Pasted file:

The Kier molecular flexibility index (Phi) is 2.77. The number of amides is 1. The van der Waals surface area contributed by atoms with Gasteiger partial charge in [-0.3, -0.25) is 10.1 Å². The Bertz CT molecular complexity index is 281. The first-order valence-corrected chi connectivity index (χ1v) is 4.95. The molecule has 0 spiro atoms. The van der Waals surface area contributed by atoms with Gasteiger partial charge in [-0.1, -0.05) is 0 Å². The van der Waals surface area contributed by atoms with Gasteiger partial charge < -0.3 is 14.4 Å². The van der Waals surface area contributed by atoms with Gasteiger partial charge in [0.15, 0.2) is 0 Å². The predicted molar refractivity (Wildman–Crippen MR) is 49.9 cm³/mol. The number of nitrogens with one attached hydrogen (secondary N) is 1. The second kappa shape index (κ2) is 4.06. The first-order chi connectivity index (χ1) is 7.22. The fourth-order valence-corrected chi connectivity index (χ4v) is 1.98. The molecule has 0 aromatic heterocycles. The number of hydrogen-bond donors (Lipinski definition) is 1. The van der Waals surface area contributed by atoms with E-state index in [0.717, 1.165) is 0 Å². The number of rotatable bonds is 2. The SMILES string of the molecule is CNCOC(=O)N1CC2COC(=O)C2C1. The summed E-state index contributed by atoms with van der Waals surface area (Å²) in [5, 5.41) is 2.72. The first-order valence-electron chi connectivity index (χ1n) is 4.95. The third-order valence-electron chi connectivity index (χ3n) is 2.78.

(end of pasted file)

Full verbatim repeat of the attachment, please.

The Kier molecular flexibility index (Phi) is 2.77. The number of amides is 1. The van der Waals surface area contributed by atoms with Gasteiger partial charge in [-0.3, -0.25) is 10.1 Å². The Bertz CT molecular complexity index is 281. The first-order valence-corrected chi connectivity index (χ1v) is 4.95. The molecule has 0 spiro atoms. The van der Waals surface area contributed by atoms with Gasteiger partial charge in [-0.1, -0.05) is 0 Å². The van der Waals surface area contributed by atoms with Gasteiger partial charge < -0.3 is 14.4 Å². The van der Waals surface area contributed by atoms with Gasteiger partial charge in [0.15, 0.2) is 0 Å². The predicted molar refractivity (Wildman–Crippen MR) is 49.9 cm³/mol. The number of nitrogens with one attached hydrogen (secondary N) is 1. The second kappa shape index (κ2) is 4.06. The first-order chi connectivity index (χ1) is 7.22. The fourth-order valence-corrected chi connectivity index (χ4v) is 1.98. The molecule has 0 aromatic heterocycles. The number of hydrogen-bond donors (Lipinski definition) is 1. The van der Waals surface area contributed by atoms with E-state index in [0.717, 1.165) is 0 Å². The number of rotatable bonds is 2. The SMILES string of the molecule is CNCOC(=O)N1CC2COC(=O)C2C1. The summed E-state index contributed by atoms with van der Waals surface area (Å²) in [5, 5.41) is 2.72. The first-order valence-electron chi connectivity index (χ1n) is 4.95. The third-order valence-electron chi connectivity index (χ3n) is 2.78.